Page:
Sense & Sensitivity by Harriette Cole

Don't Pussyfoot Around Uncle's Bad News

DEAR HARRIETTE: My uncle is a local businessman who has had some bad breaks recently. A local blogger just wrote a scathing article about his business practices, and it is making its way all over our community.

I feel so bad for my uncle. He is a good man who didn't mean to mess up like he did. I figure he must be pretty embarrassed. What can I do to make him feel better? Should I pretend like I don't know about the blog post, or should I say something? -- Uncle Supporter, Syracuse, N.Y.

DEAR UNCLE SUPPORTER: Sometimes not addressing the elephant in the room just makes it more uncomfortable. The best thing you can do is to visit your uncle, give him a big hug, and tell him you love him and are so sorry that the blogger wrote such a horrible article about him.

By stating the obvious, it no longer has to be a source of tension. You need not ask your uncle about his business practices or the article. If he wants to talk about any of it, he will. What he will appreciate most from you is your loving support.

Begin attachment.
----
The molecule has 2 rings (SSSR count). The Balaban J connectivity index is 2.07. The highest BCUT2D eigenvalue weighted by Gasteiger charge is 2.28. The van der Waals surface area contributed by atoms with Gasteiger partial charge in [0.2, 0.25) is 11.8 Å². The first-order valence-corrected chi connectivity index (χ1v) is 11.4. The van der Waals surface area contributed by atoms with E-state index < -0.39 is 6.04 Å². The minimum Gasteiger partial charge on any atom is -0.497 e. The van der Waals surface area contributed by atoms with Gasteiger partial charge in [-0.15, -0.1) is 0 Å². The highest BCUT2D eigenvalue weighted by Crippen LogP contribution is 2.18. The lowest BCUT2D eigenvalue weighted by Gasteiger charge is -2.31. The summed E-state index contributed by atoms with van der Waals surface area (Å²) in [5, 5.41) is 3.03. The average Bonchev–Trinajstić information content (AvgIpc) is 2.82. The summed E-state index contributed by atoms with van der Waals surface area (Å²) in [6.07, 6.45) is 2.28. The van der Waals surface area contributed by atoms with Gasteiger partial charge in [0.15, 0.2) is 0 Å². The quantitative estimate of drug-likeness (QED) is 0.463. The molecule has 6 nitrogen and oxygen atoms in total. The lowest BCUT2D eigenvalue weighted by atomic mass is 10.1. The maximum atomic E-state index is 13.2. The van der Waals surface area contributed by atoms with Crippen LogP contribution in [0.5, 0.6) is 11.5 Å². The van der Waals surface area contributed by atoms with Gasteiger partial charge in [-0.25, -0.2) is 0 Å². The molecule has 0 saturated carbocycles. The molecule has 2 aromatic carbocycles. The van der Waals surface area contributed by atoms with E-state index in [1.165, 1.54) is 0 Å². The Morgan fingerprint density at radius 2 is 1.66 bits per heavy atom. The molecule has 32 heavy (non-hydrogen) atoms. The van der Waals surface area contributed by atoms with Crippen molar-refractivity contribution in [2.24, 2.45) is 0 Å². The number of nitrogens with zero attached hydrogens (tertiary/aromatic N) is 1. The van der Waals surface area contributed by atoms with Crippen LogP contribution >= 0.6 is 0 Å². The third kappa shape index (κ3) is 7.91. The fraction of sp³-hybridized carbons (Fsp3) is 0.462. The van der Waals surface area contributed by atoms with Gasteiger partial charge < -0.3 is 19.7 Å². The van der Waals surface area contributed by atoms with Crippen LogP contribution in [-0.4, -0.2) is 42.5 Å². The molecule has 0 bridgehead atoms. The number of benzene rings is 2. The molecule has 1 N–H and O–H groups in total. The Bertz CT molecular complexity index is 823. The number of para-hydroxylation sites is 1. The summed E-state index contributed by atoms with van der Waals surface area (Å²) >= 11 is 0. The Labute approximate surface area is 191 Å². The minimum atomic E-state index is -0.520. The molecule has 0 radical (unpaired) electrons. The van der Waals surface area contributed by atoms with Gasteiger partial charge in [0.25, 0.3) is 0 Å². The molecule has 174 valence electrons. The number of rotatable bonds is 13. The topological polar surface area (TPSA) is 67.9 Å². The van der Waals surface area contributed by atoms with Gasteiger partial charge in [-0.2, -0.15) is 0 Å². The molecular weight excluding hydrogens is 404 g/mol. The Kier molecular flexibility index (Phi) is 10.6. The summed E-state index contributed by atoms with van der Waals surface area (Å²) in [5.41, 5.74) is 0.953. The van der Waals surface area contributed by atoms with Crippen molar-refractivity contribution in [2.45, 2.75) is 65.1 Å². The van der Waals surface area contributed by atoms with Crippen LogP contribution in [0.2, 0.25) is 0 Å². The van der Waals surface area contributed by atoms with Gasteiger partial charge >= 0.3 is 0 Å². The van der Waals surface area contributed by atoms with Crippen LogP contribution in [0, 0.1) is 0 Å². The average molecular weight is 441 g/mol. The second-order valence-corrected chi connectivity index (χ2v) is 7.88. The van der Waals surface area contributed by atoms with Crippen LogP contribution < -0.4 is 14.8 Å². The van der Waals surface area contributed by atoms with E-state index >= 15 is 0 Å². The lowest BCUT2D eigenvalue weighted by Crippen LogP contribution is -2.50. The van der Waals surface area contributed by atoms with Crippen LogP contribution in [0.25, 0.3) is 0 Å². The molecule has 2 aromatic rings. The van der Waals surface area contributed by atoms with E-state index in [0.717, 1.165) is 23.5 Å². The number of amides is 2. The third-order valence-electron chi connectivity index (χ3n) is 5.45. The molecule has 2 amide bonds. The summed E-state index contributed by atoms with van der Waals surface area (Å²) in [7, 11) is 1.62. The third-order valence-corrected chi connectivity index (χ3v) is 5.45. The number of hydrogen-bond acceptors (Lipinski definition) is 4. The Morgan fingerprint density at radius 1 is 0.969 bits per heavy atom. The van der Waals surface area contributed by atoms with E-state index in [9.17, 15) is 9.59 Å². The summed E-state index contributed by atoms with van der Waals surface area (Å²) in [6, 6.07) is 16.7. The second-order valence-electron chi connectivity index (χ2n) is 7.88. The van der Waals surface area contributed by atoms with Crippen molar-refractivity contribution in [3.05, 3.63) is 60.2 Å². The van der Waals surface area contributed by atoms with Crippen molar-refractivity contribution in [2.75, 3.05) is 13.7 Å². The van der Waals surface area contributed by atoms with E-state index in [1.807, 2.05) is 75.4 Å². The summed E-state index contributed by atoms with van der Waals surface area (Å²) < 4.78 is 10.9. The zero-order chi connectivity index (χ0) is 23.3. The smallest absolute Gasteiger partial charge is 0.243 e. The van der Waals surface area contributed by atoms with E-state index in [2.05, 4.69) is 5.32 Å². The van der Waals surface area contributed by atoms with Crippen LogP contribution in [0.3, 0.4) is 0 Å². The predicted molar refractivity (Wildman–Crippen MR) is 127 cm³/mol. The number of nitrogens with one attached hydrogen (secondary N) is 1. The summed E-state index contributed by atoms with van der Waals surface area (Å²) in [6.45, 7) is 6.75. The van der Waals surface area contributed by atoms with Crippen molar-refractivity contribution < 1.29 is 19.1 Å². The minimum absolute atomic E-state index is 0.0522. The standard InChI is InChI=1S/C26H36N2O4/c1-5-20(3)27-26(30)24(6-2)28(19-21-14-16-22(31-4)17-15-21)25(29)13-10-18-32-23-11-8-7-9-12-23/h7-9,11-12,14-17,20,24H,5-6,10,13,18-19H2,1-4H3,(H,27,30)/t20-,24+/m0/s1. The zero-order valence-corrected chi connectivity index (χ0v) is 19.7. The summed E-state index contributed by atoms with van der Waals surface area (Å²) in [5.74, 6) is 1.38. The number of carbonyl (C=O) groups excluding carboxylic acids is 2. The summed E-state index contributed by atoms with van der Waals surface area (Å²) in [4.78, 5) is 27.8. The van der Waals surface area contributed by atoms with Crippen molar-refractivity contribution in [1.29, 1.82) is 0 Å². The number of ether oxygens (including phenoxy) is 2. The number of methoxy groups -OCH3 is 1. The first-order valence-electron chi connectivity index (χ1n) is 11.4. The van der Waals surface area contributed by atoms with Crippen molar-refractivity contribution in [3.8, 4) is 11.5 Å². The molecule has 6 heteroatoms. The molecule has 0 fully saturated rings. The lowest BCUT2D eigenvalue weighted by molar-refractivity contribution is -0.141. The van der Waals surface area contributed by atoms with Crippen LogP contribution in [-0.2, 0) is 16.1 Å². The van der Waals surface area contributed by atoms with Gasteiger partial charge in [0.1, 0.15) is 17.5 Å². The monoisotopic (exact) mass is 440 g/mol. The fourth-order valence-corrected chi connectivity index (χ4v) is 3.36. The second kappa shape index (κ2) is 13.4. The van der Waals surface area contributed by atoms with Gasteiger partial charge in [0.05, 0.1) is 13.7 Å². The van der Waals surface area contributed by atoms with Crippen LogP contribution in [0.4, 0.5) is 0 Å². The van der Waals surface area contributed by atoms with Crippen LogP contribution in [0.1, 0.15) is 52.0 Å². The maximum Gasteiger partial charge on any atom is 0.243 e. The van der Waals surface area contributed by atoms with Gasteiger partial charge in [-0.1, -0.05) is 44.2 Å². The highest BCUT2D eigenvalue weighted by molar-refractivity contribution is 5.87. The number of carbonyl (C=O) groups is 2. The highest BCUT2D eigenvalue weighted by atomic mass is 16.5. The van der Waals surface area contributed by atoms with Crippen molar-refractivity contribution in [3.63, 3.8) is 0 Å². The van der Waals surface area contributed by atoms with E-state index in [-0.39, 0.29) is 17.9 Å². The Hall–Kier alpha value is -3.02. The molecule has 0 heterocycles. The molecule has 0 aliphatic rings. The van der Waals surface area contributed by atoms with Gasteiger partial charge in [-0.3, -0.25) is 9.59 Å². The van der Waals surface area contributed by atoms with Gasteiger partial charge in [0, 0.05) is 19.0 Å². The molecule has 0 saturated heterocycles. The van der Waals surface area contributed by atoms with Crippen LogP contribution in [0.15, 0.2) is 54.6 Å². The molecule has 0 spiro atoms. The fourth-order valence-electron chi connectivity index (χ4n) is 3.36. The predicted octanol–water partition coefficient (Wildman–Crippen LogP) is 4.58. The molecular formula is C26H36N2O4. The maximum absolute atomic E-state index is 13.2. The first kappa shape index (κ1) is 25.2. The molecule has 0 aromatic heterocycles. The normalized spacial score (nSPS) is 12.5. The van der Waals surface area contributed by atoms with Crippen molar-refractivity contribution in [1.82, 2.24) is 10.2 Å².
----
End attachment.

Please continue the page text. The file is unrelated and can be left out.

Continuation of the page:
DEAR HARRIETTE: I recently ran into a woman I met many years ago. She was with a former employee of mine -- a nut job whom I had to fire. Every time I have seen the former employee over the years, it has been weird. She is dishonest and seems to be mentally unstable.

The other woman, however, seems nice, and she wants us to reconnect. I asked if she and my former employee are still friends, and she said they talk now and then.

I don't want to be in my former employee's life. Should I just walk away from this nice woman, too? -- Choosey Friend, Baton Rouge, La.

DEAR CHOOSEY FRIEND: Be honest with this potential new friend. Tell her that you would be happy to reconnect with her but that you have no interest in a relationship with your former employee. By establishing your terms clearly, she can react to them and respond. And remember: Just because she stays in touch with your former employee does not mean that you would automatically find yourself in her company.

Instead of dredging up all your memories from the past, stay in the present. Have tea with this woman. Find out if you have any current shared interests on which to develop a friendship. In that way, you will be able to tell if this was simply a pleasant momentary reconnection or a budding friendship.